Ham dela Torre

emanilapoetry: What draws you to express yourself through poetry and what drew you to poetry in the first place?

Ham: My late father had always encouraged me to read, read, read. Evidently (I would later find out), in order to write, write, write. He passed away not realizing his dream to write the novel to end all novels because it would’ve been written in tandem with me. I miss the days when he would ask me to read out to him the drafts of his pieces (and I would either sneak away or, having no choice, pretend I was loving every minute of it). I had – have – no patience for interminable readings which must be probably the reason why I chose poetry as my medium, not that it is matter-of-course-ly short. I miss him terribly. Not only because I want to really listen to him now but also I want for him to know that his legacy lives on. Belatedly. But bravely. I reckon.

emanilapoetry: How do your current posts compare with the first poem you published on emanilapoetry?

Ham: Let me reverse that. My first poem/s were mediocre, I believe.

emanilapoetry: As you are so attracted to words, how do you feel about the way language is being used in today’s world?

Ham: I’m a reader now, in exactly a discipline and manner my father wanted. Words have the power to praise, persecute, prosecute. No small wonder why they evolved into prayer. Used carelessly, language assumes a character and personality not estranged from a prostitute.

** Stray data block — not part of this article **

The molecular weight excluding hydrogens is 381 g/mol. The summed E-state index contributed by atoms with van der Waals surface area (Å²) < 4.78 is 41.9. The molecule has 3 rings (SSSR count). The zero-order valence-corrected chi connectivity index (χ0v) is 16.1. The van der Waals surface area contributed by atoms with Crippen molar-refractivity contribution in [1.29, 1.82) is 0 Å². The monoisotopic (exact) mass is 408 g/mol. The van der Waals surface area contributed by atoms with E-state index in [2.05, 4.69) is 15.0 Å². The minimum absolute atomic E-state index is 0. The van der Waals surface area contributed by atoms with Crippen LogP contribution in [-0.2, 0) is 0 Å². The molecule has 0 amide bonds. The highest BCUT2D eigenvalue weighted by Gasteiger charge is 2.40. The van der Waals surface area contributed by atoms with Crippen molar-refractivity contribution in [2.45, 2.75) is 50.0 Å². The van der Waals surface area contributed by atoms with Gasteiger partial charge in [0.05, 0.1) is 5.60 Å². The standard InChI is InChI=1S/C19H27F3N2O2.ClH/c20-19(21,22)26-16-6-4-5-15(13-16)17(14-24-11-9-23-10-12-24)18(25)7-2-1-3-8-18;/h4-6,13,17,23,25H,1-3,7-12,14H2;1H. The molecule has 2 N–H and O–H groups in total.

emanilapoetry: One emanilapoetry member once commented: “Pag mas marami ang nahihikayat maging makata sa isang bansa ay mas yumayabong ang kultura ng bansang iyon.” In what way or ways can poetry enrich a nation’s culture?

Ham: Poetry, when lifted to an art form, which many emanilapoetry contributors do effortlessly, proclaims to the world the noble people the Philippines has. That, no matter the bashing and ridicule we often get – and sometimes deserve – there is no dumbing down our rich literary heritage.

emanilapoetry: Any advice you have for those who want to have their hands on poetry?

Ham: Keep at it. But do it with caution and honest introspection. It takes passion and soul to write. Especially, there is no taking for granted the shortness of any piece.Care and thought should be considered before the finished product goes to print. Being open to critique, no matter how harsh or disruptive, is a healthy avenue towards growth and maturity, qualities inherent in any writer worth one’s salt, or ink.

*** More about Ham.